f. My Crasy Life


1992, UK/USA
1 hour, 48 min, 19 sec

Jean-Pierre Gorin’s gripping and unique film about a Samoan street gang in Long Beach, California, is, like other works by the filmmaker, a probing look at a closed community with its own rules, rituals, and language. Part observational documentary, part fiction invisibly scripted and shaped by the director, My Crasy Life, which won a special jury prize at Sundance, is an enthralling and intensely focused contemplation of violence and dislocation.

g. FOX news, Anthropologists In Iraq


2 min 13 sec

Anthropology Ass’n Blasts Army’s “Human Terrain”

The executive board of the American Anthropology Association (AAA) has officially expressed “its disapproval of the [Human Terrain System] HTS program,” a military effort that embeds social scientists in the military. The decision to condemn HTS cannot stop academics from signing on, but it will undoubtedly make it harder for the military to recruit qualified […]

The executive board of the American Anthropology Association (AAA) has officially expressed “its disapproval of the [Human Terrain System] HTS program,” a military effort that embeds social scientists in the military. The decision to condemn HTS cannot stop academics from signing on, but it will undoubtedly make it harder for the military to recruit qualified anthropologists to the program, and likely will escalate an already heated war of words between supporters and critics of the work.

h. Jean-Luc Godard, Notre Music


Jean-Luc Godard, 2009, VENEZUELA
6 min 15 sec

Tribute to the Palestinian poet Mahomoud Darwish (Palestinian 1941 – USA 2008) made by Canaan, a relief association for the Palestinian people, in Caracas, Tribute to the Palestinian poet Mahomoud Darwish (Palestinian 1941 – USA 2008) made by Canaan, relief association for the Palestinian people, in Caracas, Venezuela.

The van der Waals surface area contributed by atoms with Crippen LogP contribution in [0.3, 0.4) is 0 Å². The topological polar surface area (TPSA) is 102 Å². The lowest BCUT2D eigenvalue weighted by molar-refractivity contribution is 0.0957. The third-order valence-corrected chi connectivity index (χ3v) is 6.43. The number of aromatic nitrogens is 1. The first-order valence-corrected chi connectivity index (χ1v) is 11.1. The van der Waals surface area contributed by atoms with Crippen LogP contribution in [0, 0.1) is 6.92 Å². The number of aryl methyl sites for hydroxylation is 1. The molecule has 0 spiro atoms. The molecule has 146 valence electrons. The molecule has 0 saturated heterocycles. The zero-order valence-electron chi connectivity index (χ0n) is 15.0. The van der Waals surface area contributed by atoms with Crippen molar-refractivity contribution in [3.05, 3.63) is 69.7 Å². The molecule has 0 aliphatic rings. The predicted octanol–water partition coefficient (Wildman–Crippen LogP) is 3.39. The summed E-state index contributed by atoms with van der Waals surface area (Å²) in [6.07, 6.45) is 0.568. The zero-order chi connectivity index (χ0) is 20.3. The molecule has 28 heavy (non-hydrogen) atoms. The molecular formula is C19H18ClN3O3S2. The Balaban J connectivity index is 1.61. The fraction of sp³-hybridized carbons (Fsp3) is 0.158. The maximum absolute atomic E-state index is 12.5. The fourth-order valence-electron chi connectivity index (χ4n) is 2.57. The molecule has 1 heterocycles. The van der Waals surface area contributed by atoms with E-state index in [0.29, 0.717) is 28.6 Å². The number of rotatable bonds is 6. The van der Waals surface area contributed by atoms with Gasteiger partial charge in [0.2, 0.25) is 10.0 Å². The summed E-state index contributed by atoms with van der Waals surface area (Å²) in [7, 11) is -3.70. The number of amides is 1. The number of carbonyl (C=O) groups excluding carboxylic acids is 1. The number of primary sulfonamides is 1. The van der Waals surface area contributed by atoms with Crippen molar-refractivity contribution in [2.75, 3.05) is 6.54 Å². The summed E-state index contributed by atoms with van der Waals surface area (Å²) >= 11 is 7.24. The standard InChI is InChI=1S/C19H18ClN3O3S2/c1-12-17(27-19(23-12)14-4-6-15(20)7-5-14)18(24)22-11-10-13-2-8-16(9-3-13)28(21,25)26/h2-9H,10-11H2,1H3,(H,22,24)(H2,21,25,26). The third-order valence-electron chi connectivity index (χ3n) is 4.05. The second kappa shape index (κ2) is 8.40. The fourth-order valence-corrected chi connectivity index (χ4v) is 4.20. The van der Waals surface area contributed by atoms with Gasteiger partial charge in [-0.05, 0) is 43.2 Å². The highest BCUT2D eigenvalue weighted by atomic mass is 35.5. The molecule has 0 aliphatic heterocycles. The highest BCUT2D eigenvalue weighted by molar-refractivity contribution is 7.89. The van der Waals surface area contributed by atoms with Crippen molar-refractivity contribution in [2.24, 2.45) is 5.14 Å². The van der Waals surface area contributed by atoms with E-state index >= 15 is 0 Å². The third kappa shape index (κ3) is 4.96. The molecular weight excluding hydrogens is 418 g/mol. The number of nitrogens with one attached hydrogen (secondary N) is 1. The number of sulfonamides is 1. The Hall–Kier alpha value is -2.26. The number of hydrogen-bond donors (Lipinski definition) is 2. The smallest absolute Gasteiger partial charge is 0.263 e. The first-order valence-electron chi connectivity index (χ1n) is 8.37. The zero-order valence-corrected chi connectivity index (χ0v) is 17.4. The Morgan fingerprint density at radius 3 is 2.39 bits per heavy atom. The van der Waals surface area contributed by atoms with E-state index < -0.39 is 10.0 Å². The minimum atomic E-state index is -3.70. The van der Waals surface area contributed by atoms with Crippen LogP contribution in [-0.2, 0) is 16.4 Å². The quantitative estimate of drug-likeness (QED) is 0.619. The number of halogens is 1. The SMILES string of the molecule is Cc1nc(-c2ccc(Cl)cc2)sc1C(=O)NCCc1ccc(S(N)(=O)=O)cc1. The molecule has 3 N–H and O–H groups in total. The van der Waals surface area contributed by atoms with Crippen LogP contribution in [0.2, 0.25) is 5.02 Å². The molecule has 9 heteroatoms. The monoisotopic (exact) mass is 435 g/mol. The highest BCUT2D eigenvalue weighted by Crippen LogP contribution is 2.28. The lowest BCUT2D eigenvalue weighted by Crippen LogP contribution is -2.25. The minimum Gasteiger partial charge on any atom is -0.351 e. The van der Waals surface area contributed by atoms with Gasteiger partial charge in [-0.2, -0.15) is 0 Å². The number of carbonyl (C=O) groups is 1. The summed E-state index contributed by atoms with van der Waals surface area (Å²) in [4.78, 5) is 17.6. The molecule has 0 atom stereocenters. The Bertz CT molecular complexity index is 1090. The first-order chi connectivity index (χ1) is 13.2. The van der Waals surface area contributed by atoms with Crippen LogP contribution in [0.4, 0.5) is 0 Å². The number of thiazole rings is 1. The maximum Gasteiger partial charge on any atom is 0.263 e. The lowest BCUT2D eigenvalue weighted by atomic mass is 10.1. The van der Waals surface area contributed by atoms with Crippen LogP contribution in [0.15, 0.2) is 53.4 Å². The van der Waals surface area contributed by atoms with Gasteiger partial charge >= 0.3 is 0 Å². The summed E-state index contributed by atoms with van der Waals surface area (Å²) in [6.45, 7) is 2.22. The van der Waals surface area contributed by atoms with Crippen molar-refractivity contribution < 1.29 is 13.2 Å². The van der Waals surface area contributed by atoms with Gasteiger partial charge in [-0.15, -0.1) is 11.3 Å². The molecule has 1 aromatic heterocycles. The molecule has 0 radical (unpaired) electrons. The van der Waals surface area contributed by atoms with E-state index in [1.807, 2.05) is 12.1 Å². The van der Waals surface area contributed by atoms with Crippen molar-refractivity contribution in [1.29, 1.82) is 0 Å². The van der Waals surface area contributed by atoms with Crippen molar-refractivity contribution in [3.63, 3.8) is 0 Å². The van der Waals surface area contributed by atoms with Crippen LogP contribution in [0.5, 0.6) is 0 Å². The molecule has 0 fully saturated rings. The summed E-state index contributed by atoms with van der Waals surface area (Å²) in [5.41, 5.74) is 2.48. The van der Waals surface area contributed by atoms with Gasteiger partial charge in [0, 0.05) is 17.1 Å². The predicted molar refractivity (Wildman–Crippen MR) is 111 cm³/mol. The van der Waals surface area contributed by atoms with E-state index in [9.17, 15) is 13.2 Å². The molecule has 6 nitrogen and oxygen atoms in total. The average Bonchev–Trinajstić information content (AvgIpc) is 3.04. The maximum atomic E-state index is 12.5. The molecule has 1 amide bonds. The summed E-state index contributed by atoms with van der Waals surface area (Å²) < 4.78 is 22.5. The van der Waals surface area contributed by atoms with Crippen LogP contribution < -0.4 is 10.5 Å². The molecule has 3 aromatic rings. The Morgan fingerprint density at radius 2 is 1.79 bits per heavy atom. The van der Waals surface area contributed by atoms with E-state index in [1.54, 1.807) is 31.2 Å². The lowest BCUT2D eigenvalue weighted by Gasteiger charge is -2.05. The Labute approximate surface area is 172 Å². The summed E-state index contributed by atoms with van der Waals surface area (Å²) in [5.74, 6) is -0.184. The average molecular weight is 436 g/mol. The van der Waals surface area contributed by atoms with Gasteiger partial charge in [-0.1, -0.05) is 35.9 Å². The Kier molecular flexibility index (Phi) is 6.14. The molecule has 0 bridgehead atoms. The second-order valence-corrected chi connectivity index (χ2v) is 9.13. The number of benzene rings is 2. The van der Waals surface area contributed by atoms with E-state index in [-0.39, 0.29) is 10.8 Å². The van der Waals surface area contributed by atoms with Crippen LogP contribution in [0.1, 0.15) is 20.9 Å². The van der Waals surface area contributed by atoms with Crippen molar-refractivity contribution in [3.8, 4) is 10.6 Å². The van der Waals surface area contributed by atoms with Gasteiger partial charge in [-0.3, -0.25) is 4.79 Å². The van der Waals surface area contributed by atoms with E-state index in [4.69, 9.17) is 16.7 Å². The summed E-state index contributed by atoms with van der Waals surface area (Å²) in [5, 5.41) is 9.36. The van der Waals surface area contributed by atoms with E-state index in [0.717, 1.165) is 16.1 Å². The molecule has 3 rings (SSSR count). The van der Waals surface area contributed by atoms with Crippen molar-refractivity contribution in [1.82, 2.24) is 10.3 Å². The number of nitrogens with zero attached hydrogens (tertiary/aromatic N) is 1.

j. Steven Spielberg, Close Encounters of the Third Kind


Steven Spielberg, 1988, USA
2 min 42 sec

It tells the story of Roy Neary, an everyday blue-collar worker in Indiana, whose life changes after an encounter with an unidentified flying object (UFO). Close Encounters was a long-cherished project for Spielberg. In late 1973, he developed a deal with Columbia Pictures for a science-fiction film.



k. Roy Villevoye, The Video Message


Roy Villevoye, 2010, Netherlands
4 min 38 sec

In The Video Message Omama talks about what happened to him after he collaborated on the development of the life-size, realistic statue that Roy Villevoye made of him: Madonna. The core of the story is that by participating in the project he sold his soul. Not in the figurative sense as we mean it, but literally. By selling this reproduction of his likeness he lost himself. Moreover, the further consequence was that his bond with the community and his family were broken. According to Omama his recent illness was also the result of this. Not only what he says, but also how he tells it leaves a strong impression. Omama is completely himself and is in no way influenced by the camera. In fact, it is as if the eye of the camera – and therefore our presence as a viewer – does not matter. That, whilst creating an image, is exactly what the story of Omama is about. It is this symmetry in particular which gives this video its strength and clarity.